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Tell me what to choose so I can... not choose that!



Z is seven.

Z often comes up to me holding two things in her hands and asking: which one do you think I should choose?


Which one do you think of these two pieces of apple should I eat first?

Which colour should I use first?

What animal should I draw first?

Which pair of pants should I wear?


For a while I would answer with some version of: well, which one would you like to...


Which led to Z getting upset.


Until one day she held out two pieces of candy and asked: which one do you think I should eat, the red one or the pink one?

I was tired.

I wanted no decisions.

I wanted peace ad quiet.


The pink one I said almost against myself.


Z looked up at me, smiled and replied: Nah, I'm going to eat the red one. And happily walked off.


Just like that.


What just happened?


When I paused long enough to notice what was happening it hit me - we were both trying to support Z's need for autonomy and choice. Only each of us had our own strategy.


As soon as I realized that, I was able to let go of mine.


Holding strategies lightly


In Nonviolent Communication (NVC) we make a distinction between needs and strategies. Needs are universal qualities of life we all need to survive and thrive - like love, belonging, play, choice, autonomy. Strategies are our ideas of how we can meet those needs - these are specific to us.


When Z asked which one do you think..., I believe we both recognized her need was for autonomy and choice.


My way (strategy) of supporting her in getting her need for choice and autonomy met: when she asks me "Which one should I choose?" to answer with "Which one would you like to?"


Z's way of supporting her in getting her need for choice and autonomy met: Asking me which one she should choose and then choosing the exact opposite.


I was holding tight to all the developmental knowledge I had, all my NVC understanding, all the principles and insights. But these are all my strategies. These were all my ideas of how to support Z in meeting her needs.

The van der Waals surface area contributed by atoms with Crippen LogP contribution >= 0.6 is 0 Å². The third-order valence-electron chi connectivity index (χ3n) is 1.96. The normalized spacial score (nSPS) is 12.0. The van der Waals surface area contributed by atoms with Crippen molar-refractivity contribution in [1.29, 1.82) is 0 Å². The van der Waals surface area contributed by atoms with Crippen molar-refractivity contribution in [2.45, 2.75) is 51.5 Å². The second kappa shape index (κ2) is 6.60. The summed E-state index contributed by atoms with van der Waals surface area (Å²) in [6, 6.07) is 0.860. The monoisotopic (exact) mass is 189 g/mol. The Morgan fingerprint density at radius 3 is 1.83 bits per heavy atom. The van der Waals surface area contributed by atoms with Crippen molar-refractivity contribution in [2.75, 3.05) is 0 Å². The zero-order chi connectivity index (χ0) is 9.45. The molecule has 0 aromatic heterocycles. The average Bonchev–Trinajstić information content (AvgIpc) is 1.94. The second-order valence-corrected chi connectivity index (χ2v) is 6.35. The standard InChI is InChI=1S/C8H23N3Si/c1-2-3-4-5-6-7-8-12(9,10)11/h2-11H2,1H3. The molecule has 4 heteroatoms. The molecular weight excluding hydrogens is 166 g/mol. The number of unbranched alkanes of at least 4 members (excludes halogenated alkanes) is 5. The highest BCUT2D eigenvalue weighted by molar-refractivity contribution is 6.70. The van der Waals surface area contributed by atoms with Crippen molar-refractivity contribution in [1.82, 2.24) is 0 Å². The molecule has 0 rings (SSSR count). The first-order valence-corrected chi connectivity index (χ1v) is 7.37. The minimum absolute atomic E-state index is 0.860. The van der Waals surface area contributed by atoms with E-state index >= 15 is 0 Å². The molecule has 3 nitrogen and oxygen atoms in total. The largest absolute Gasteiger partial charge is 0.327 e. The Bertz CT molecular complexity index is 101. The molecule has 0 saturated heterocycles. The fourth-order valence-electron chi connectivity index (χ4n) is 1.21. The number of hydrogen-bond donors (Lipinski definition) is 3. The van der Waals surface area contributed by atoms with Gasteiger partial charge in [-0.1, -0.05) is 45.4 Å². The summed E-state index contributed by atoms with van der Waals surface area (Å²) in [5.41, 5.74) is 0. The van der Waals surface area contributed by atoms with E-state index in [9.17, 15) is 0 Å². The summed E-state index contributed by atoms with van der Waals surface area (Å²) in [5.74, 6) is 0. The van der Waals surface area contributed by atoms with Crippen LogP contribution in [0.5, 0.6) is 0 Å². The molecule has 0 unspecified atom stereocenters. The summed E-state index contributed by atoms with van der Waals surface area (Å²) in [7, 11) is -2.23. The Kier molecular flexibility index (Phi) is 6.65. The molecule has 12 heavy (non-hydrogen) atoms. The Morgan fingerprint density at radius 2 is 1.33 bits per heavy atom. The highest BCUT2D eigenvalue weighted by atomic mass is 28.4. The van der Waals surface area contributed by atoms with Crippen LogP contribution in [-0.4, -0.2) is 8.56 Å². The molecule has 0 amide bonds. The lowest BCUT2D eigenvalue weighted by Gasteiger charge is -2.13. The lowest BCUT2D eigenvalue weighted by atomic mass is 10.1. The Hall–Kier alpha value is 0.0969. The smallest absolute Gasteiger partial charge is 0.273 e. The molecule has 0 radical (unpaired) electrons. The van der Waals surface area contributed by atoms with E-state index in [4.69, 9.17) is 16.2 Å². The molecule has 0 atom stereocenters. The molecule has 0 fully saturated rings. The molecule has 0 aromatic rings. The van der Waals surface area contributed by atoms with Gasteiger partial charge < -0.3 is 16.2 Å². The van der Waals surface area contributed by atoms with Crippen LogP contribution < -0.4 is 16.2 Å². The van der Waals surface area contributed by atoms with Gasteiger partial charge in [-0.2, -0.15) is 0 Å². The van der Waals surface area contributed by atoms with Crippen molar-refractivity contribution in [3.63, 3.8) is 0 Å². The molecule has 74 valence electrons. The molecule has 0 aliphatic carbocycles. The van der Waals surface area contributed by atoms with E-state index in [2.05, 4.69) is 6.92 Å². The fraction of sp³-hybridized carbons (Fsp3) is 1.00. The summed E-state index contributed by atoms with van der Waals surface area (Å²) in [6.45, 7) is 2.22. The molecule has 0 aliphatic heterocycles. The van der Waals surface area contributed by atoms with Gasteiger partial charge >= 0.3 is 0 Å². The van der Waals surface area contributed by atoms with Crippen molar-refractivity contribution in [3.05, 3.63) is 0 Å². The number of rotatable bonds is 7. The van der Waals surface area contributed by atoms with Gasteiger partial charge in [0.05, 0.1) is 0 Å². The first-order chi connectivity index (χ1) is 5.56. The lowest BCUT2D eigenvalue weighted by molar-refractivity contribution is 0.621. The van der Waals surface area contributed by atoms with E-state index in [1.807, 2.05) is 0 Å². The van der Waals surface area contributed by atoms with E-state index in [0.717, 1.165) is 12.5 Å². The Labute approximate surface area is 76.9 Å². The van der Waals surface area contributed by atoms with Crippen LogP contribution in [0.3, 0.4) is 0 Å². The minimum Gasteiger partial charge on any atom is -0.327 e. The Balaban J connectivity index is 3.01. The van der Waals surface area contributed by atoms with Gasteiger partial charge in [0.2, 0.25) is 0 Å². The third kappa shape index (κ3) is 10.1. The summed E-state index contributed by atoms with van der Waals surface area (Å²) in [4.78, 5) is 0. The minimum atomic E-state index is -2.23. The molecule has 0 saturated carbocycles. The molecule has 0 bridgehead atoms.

The point I missed was that Z knew exactly how she wanted to be supported, and the only thing she needed from me was to notice that and play along.

The point I missed was that as soon as I recognized the need underneath her question, I could let go of my strategy, and let her choose.


Why did I not notice that?


The question of trust


We miss this, because it requires a lot of trust. And...


To trust children we must first learn to trust ourselves [...] and most of us were taught as children that we could not be trusted. John Holt


This does not mean that if our child says I want chocolate for breakfast we say sure, you know best.


But as soon as we recognize the need, we can be open to the ways in which this need can be met - that is, not all of those strategies have to be our own ideas.

What is the need underneath chocolate?

Comfort?

Choice?

Fun?


As soon as I see underneath the strategy/idea/way of meeting that need, I can let go of my own, and explore. It won't always mean going along wit our child's idea - and therein lies trust.


Trust that they know what they need.

Trust that they know themselves.

Trust that if we let go of our strategies, it doesn't mean our needs don't matter.

Trust that even if this need doesn't get met in the exact way I want right now (chocolate for breakfast), it still matters.


All of the knowledge, principles, insights are fantastic.

But possibly the best parenting manual is the child right in front of you.

Can you trust that your child knows what they need?

Can you trust yourself?


As always, we start with ourselves.

With care,

Anna


PS. If you would like to get a list of needs we use in NVC, get in touch with me and I will email it to you.

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